Macroman reports that there is a bit of optimism in the air about China right now. Loan growth was strong in January. Steel prices have picked up a bit. The latest Chinese purchasing managers survey wasn’t as bad as the last one. The fall in the pace of contraction in activity has generated hope that China’s economy will rebound later in the year. China’s stimulus will help, as will the fact that China’s state banks are liquid and have clear instructions to lend …
Everyone looks at China through their own lens. My lens is the trade data. And there I still don’t find much basis for optimism. China’s January trade data isn’t out, but Korea’s data is — and it was awful. The sheer scale of the fall in Korean and Taiwanese exports shows up most cleanly if monthly exports are plotted over time.
A plot of the y/y change confirms that the current slowdown is sharper than past slowdowns, and given the strong growth in exports over the past several years, a bigger percentage change interacts with a bigger base to produce a far bigger absolute fall.*
I share Paul Krugman’s and Kevin Drum’s assessment of the “Buy American” provisions in the stimulus package: the impulse behind these provisions is understandable, but their likely costs exceed their likely benefits.** But I do wish that there was a bit more recognition on the part of those bankers highlighting the risks poised by protectionism of the scale of the collapse in trade that has ensued from the collapse of the financial sector. Not all risks to the flow of goods across borders emanate from Washington DC.
Back to China. Korea’s exports to China have been falling faster than Korea’s overall exports. The same is true for Taiwan.
There are two potential explanations for these sharp falls.
– a sharp fall in demand from the US and Europe, which is percolating back through Asia’s supply chain and will soon hit China’s exports. – a sharp fall in demand inside China.
Neither strike me as positive for China.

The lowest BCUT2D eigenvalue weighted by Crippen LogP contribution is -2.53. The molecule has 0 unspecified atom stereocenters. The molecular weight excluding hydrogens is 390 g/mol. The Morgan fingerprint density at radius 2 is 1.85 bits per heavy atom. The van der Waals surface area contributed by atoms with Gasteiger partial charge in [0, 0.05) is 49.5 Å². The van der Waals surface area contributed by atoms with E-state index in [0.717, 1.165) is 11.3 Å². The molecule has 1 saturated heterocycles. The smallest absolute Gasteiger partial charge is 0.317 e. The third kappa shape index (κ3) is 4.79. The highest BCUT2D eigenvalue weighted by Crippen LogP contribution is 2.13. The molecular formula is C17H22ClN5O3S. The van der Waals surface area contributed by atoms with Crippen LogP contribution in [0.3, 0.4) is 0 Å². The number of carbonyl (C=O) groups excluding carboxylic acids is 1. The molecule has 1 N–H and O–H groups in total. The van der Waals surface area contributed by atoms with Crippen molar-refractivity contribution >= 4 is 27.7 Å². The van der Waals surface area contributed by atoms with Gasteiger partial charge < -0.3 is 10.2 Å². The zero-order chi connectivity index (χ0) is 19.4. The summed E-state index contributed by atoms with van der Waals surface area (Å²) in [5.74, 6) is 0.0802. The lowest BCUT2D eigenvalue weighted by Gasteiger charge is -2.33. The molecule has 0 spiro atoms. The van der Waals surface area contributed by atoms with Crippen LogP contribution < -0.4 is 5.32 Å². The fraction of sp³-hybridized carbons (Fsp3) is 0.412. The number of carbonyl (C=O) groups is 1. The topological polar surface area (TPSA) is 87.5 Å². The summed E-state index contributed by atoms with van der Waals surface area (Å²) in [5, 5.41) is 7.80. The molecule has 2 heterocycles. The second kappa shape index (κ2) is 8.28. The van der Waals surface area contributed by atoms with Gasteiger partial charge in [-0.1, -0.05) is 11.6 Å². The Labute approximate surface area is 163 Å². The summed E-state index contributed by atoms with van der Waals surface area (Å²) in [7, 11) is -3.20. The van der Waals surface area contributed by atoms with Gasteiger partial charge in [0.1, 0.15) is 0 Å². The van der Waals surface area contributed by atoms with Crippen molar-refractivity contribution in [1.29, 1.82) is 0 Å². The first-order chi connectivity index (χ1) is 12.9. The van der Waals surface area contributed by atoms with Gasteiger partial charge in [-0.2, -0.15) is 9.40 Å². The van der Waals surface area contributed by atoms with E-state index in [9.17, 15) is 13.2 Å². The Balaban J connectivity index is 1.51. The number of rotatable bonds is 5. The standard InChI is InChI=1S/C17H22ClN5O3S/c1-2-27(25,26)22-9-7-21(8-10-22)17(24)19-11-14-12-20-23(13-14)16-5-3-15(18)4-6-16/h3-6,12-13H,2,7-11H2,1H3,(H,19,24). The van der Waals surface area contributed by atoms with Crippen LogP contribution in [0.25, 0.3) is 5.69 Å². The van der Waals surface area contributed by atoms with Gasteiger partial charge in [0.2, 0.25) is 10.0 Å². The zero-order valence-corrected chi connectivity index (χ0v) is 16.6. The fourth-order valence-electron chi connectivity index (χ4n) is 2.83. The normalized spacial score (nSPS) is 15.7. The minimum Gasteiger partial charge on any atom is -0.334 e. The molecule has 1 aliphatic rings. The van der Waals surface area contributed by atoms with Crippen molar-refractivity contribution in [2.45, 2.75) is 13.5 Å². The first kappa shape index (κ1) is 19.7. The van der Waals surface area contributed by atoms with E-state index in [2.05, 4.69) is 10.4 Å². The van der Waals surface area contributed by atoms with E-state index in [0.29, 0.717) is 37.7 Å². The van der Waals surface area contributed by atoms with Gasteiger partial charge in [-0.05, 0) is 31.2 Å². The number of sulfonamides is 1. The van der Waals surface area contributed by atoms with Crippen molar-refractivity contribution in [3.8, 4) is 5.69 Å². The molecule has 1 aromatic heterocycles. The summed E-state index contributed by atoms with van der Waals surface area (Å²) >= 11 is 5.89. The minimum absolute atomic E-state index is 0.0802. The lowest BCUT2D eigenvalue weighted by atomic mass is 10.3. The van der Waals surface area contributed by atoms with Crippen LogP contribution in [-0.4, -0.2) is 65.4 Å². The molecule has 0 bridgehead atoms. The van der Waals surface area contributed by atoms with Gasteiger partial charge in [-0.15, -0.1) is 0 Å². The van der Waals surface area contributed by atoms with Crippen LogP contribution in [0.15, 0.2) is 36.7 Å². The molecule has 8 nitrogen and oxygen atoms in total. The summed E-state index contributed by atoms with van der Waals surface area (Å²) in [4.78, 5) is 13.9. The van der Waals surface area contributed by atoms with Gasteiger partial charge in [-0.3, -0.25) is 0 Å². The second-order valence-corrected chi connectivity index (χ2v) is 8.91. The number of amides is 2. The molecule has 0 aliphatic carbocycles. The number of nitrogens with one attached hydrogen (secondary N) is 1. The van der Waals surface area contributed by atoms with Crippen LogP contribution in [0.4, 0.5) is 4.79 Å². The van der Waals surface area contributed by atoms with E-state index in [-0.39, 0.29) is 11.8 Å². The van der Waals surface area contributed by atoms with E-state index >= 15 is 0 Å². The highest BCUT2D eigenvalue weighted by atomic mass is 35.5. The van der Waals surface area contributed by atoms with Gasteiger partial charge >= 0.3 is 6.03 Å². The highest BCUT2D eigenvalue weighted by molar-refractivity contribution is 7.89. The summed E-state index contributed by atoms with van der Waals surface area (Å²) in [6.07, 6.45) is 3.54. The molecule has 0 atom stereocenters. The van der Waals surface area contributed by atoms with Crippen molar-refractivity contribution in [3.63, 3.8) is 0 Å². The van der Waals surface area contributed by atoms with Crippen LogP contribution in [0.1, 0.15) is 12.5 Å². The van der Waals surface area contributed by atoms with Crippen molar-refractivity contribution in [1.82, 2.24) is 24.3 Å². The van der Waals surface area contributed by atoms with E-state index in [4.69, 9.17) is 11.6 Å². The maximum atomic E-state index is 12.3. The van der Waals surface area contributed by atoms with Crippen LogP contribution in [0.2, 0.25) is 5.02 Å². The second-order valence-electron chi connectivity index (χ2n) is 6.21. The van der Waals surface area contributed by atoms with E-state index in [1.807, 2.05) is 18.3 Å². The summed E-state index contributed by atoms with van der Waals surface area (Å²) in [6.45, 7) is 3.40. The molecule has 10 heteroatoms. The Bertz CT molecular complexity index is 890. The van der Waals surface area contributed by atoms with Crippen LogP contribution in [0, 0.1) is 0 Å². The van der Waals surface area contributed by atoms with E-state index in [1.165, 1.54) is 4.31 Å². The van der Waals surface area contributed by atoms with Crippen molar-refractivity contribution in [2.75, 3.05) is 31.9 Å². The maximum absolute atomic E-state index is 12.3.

Actually there is a third explanation. The contraction in trade finance and a one-off inventory correction (the buildup of inventories in the US — think all the cars piled up near US ports — in q4 triggered a fall in production globally) have pushed Asia’s exports down more sharply than is warranted by the fall in underlying demand. As trade finance is restored and inventories are worked off, intra-Asian and global trade will pick up again.
I certainly hope so. But right now the trade data suggests an ongoing contraction in activity in Asia. That in some sense is the risk Asia incurred by relying so heavily on exports to support their growth. The production of tradeable goods has always been cyclical. Durables in particular. Car purchases can be deferred in a downturn. In a sense, export-based Asian economies made the same bet as the European and American financial sector: both were betting on low levels of macroeconomic and financial volatility in the US and Europe.
Asia isn’t the only source of concern either. European trade is also contracting, though not quite as rapidly as intra-Asian trade. The collapse of cross-border financial intermediation likely means that oil-importing Eastern Europe won’t be able to continue to get the loans it needs to sustain large current account deficits. Oil-exporting Russia clearly has to cut back as well. That means less demand for German — and other — exports.
The net result: there is plenty of spare capacity globally. Look at the graphs accompanying Martin Wolf’s commentary on Davos. They suggest, at least to me, that deflation from insufficient demand remains the key risk facing the global economy …
* Thanks to Paul Swartz for help with the graphs. Do check out his updated graphs comparing how the currency recession compares to other post-World War II downturns. Korean and Taiwanese imports have fallen by roughly as much as exports.
I am more surprised though by the scale of the fall in exports. I would expect a fall in commodity prices to lower Korea’s imports and to increase its trade surplus. The fact that the huge fall in imports hasn’t pushed the surplus up is striking.
** There is a real issue though, as the cost (more debt) of a stimulus are born nationally while the benefits are shared globally. But the best response remains a global stimulus, where the US stimulus creates demand for other countries’ good and other countries’ stimulus creates demand for US goods. And — contrary to Martin Hutchinson — it really doesn’t matter if the source of demand is “private” consumption or “public” consumption. The key is generating some kind of demand to support activity. If that comes from public spending, find. And if Asian governments prefer spur private consumption, there are a host of ways to do so …
Bailouts of global banks pose some of the same issues, as the costs of a bailout are born by national taxpayers while some of the benefits are shared globally. A world where national governments (read national taxpayers) are the key pillar supporting demand and banks is likely to be a bit different than a world dominated by private spending and (truely) private banks.
Originally published at the CFR blog and reproduced here with the author’s permission.